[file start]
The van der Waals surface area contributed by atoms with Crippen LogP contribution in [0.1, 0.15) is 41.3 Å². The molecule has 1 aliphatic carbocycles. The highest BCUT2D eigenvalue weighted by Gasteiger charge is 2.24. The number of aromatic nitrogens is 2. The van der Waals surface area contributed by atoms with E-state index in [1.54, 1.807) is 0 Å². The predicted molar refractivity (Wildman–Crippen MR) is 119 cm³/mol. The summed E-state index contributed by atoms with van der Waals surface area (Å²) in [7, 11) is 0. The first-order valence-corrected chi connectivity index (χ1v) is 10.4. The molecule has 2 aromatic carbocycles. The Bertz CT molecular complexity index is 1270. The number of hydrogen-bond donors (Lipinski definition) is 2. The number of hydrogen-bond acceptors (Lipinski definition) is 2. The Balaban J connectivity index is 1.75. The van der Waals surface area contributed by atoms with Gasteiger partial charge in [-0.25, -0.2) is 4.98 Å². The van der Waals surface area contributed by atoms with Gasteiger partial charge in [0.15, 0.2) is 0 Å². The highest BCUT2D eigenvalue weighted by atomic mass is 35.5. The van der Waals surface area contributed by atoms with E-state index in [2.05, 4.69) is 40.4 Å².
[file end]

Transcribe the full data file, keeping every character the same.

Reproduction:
The van der Waals surface area contributed by atoms with Crippen LogP contribution in [0.1, 0.15) is 41.3 Å². The molecule has 1 aliphatic carbocycles. The highest BCUT2D eigenvalue weighted by Gasteiger charge is 2.24. The number of aromatic nitrogens is 2. The van der Waals surface area contributed by atoms with E-state index in [1.54, 1.807) is 0 Å². The predicted molar refractivity (Wildman–Crippen MR) is 119 cm³/mol. The summed E-state index contributed by atoms with van der Waals surface area (Å²) in [7, 11) is 0. The first-order valence-corrected chi connectivity index (χ1v) is 10.4. The molecule has 2 aromatic carbocycles. The Bertz CT molecular complexity index is 1270. The number of hydrogen-bond donors (Lipinski definition) is 2. The number of hydrogen-bond acceptors (Lipinski definition) is 2. The Balaban J connectivity index is 1.75. The van der Waals surface area contributed by atoms with Gasteiger partial charge in [-0.25, -0.2) is 4.98 Å². The van der Waals surface area contributed by atoms with Gasteiger partial charge in [0.15, 0.2) is 0 Å². The highest BCUT2D eigenvalue weighted by atomic mass is 35.5. The van der Waals surface area contributed by atoms with E-state index in [2.05, 4.69) is 40.4 Å².